The well-made 90-minute film documentary may be mankind's most efficient mode of communication. When put together by skilled filmmakers, the feature-length documentary can convey quite massive amounts of information while providing wit and heart and functioning as, you know, a movie.
Such is the case with the historical documentary Sholem Aleichem: Laughing in the Darkness, new to DVD and digital this week. In the late 19th century, Aleichem was the world's most famous Yiddish author and playwright — his stories of Jewish life in Eastern Europe inspired the musical Fiddler on the Roof. He's often referred to as "the Jewish Mark Twain." (Legend has it that when Twain heard this, he replied "please tell him that I am the American Sholem Aleichem.")
Born into a Hasidic family in what is now Ukraine, Aleichem began his writing career in Russian and Hebrew, then switched to Yiddish, the vernacular language of Eastern European Jews. Aleichem's stories — he produced over 40 volumes in Yiddish alone — detailed the lives of common Jews in the small towns (or shtetls) of Eastern Europe, as they endured increasing poverty and the anti-Semitic violence of the pogroms. Aleichem's work left lasting legacies in Europe, the Soviet Union and America. When Aleichem died in New York City, in 1916, 200,000 people attended his funeral. It was the largest funeral the city had ever witnessed.
Directed by Joseph Dorman, Laughing in the Darkness uses a combination of archival footage and talking-head interviews to detail Aleichem's life and work. But what images! Dorman must have done some heavy scholarly lifting to excavate the film's rich pageant of photographs and grainy film clips. The film spends long moments lingering over curious details in these snapshots and moving pictures of the past. A crowded village marketplace in Russia. A family portrait in Switzerland. A busy immigrant neighborhood in New York City.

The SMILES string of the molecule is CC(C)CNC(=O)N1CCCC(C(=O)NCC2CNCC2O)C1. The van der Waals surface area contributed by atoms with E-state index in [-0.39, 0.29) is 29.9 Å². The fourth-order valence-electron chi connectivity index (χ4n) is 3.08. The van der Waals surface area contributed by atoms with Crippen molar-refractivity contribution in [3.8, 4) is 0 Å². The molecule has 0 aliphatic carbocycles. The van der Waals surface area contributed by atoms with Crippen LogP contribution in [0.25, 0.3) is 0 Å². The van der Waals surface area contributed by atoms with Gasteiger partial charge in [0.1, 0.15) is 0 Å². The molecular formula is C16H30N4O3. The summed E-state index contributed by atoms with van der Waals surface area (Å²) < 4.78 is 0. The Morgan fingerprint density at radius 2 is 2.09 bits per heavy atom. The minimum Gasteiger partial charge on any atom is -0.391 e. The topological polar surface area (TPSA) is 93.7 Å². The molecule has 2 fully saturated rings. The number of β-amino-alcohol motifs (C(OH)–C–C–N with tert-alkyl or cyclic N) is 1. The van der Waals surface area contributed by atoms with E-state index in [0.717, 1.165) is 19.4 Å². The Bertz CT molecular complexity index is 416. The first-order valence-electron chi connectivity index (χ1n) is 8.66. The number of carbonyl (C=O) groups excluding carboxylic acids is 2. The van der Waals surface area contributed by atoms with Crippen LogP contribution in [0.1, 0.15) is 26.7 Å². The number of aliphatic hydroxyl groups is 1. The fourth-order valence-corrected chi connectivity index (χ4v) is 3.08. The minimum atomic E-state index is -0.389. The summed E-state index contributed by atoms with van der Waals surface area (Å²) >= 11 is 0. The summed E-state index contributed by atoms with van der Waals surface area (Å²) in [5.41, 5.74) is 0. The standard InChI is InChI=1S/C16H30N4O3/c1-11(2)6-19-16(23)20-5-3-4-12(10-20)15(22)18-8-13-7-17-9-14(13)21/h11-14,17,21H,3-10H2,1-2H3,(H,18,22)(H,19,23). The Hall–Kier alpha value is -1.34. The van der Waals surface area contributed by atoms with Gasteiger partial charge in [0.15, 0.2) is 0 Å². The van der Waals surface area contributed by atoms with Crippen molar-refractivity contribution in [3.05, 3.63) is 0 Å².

With his round spectacles and groovy Van Dyke beard, the young Aleichem cuts a dashing figure in the formal portraits and candid photos. Voiceover is provided by actors Peter Riegert and Rachel Dratch. Various critics, historians and literary experts are consulted throughout, as is Aleichem's granddaughter. The writer's most famous creation — Tevye the Milkman — is remembered with readings and clips from the film version of Fiddler on the Roof.
Laughing in the Darkness is a curiously intimate film, with sounds and images working together to establish a warm and thoughtful tone. This doesn't feel like a history lesson; neither does it feel like an adoring tribute. Like all documentaries, the film has a point-of-view and an agenda. But the agenda seems to be quite simple: Here is a man and the work that he did, in this time and place. Here are his people and their crisis. Look at these pictures. Listen to these stories.
Also New This Week:
Ang Lee picked up the Best Director prize at this year's Academy Awards for his visually delirious fable Life of Pi, also available on Blu-ray 3D.
Santa Claus, Jack Frost, the Easter Bunny and the Tooth Fairy team up to fight for the kids in the animated family film Rise of the Guardians.
Anthony Hopkins and his prosthetic makeup co-star in the underwhelming Hitchcock.
Rocky Mount, N.C., native Mary Elizabeth Winstead headlines the sobriety drama Smashed.
Director Luis Buñuel's provocative 1970 film Tristana has been re-released to DVD and Blu-ray.